To qualify for the concession rate a competitor must be a full time student, 18 years or older, or the holder of a Centrelink pensioner concession card. A family team consists of up to two adult parents or guardians together with at least one other family member under 18 years old. If a family is spread over two teams, pay for two teams and contact the organisers for a refund after the event. A team that has a member under fourteen years of age must also have a member eighteen years of age or over.
The ferry costs $42 for adults and $32 for children aged 1 to 12 years. A bed in the Penitentiary costs $15 per adut or $7.50 per child. Camping is $7 per adult, $2.50 per child. If you don't have a National Park pass it costs an additional $6 per person. All these fees can be paid via the entry system.
Entries have closed as the event has now booked out. One person can enter and pay for a whole team, but they will need to know the Date of Birth for each team member. It is OK to enter seperately as an individuals if you know your team name.
|Friday 18 Nov||3:30pm||Scheduled ferry departs Triabunna|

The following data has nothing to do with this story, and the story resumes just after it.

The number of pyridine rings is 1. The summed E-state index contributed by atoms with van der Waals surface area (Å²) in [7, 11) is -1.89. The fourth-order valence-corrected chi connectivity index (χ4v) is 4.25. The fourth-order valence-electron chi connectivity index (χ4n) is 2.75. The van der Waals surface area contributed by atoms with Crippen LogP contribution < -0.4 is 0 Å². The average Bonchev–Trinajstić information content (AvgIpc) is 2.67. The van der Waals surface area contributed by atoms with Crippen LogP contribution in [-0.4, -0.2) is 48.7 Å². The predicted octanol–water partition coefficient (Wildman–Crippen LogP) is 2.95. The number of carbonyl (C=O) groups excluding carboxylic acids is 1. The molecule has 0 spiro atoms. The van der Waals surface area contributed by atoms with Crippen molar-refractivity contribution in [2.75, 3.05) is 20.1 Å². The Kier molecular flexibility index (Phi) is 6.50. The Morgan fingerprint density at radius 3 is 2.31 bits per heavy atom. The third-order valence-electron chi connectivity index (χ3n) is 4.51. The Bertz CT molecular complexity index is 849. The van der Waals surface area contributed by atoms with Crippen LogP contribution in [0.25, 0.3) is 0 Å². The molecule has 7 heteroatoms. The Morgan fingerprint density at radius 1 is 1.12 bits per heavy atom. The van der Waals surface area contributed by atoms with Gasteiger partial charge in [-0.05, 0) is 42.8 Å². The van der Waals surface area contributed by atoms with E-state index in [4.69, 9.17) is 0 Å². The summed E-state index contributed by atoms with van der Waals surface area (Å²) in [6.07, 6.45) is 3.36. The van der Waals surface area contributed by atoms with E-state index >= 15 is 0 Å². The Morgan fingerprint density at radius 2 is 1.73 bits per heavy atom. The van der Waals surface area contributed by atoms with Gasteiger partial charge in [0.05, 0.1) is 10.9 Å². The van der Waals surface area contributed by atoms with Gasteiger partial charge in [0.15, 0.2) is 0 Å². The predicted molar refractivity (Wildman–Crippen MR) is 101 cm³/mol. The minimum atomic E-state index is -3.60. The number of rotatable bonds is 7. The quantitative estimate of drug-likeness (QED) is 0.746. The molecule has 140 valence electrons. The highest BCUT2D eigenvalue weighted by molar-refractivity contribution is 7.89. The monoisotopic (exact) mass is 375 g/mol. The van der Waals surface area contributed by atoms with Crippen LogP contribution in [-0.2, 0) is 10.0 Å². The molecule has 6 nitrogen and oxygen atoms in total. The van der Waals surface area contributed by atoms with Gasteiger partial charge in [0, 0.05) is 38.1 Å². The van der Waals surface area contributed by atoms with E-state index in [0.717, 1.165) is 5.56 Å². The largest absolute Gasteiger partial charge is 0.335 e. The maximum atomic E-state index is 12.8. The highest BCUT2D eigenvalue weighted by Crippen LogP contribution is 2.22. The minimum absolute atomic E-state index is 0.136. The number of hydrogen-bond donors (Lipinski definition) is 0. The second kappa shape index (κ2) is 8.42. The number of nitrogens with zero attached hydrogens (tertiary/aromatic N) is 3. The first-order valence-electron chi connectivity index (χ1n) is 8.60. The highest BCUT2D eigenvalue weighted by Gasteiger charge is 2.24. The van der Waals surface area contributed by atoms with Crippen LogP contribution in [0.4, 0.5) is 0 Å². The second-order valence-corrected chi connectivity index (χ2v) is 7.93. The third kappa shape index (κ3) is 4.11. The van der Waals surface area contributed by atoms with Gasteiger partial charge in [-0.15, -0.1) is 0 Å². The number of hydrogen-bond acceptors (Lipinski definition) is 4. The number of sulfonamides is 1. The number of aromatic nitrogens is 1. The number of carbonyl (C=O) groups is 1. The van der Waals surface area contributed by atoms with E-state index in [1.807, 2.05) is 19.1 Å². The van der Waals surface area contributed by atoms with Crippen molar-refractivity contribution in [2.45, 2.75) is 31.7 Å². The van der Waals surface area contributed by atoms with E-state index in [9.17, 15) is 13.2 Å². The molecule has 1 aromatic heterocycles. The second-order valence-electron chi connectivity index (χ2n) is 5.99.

|5:30pm||Charter ferry departs Triabunna|
|Saturday 19 Nov||8:30am||Charter ferry departs Triabunna|
|10:00am||12 hour map provided|
|10:30am||Scheduled ferry departs Triabunna|
|11:30am||6 hour map provided|
|12:00pm||Start 12 hour|
|1:00pm||Start 6 hour|
|6:00pm||Hash House (HH) opens|
|7:00pm||6 hour finished|
|12:00am||12 hour finishes|
|Sunday 20 Nov||1:30am||HH closes|
|Charter ferry departs Darlington|
|11:30am||Scheduled ferry departs Darlington (FULLY BOOKED)|
|4:30pm||Schedule ferry departs Darlington|
Event information for competitors
December 1st saw competitors head to the Bangor farm to revisit an area previously used in 1998 & 2003 to compete in either the 24 hour, roving 15-hour event and 6-hour events.
The course saw those entered taking in scenic soaring coastal cliffs, beaches, historic monuments, broad acre paddocks, the occasional burnt out Hyundai Excel, and if they got your timing right, a cheeky stop for oysters and coffee. The link to the event results is below.